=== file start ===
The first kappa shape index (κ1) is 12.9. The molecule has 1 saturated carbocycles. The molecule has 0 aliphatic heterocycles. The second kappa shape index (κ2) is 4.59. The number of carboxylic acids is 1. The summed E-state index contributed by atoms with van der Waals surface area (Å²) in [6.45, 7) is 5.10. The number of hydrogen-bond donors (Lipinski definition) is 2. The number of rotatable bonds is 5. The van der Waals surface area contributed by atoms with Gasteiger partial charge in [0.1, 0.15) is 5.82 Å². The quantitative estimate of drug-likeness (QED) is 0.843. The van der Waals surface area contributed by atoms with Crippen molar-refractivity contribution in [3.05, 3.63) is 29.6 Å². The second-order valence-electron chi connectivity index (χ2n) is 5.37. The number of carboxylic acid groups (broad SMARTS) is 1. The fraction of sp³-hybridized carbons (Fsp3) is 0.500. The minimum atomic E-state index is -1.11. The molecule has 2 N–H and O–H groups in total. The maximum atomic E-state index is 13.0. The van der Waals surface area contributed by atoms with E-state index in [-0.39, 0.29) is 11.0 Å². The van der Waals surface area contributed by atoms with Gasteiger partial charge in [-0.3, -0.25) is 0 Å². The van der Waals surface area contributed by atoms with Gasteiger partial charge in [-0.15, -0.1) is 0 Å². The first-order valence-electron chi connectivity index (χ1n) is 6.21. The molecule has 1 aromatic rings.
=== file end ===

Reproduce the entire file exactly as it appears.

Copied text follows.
The first kappa shape index (κ1) is 12.9. The molecule has 1 saturated carbocycles. The molecule has 0 aliphatic heterocycles. The second kappa shape index (κ2) is 4.59. The number of carboxylic acids is 1. The summed E-state index contributed by atoms with van der Waals surface area (Å²) in [6.45, 7) is 5.10. The number of hydrogen-bond donors (Lipinski definition) is 2. The number of rotatable bonds is 5. The van der Waals surface area contributed by atoms with Gasteiger partial charge in [0.1, 0.15) is 5.82 Å². The quantitative estimate of drug-likeness (QED) is 0.843. The van der Waals surface area contributed by atoms with Crippen molar-refractivity contribution in [3.05, 3.63) is 29.6 Å². The second-order valence-electron chi connectivity index (χ2n) is 5.37. The number of carboxylic acid groups (broad SMARTS) is 1. The fraction of sp³-hybridized carbons (Fsp3) is 0.500. The minimum atomic E-state index is -1.11. The molecule has 2 N–H and O–H groups in total. The maximum atomic E-state index is 13.0. The van der Waals surface area contributed by atoms with E-state index in [-0.39, 0.29) is 11.0 Å². The van der Waals surface area contributed by atoms with Gasteiger partial charge in [-0.3, -0.25) is 0 Å². The van der Waals surface area contributed by atoms with Gasteiger partial charge in [-0.15, -0.1) is 0 Å². The first-order valence-electron chi connectivity index (χ1n) is 6.21. The molecule has 1 aromatic rings.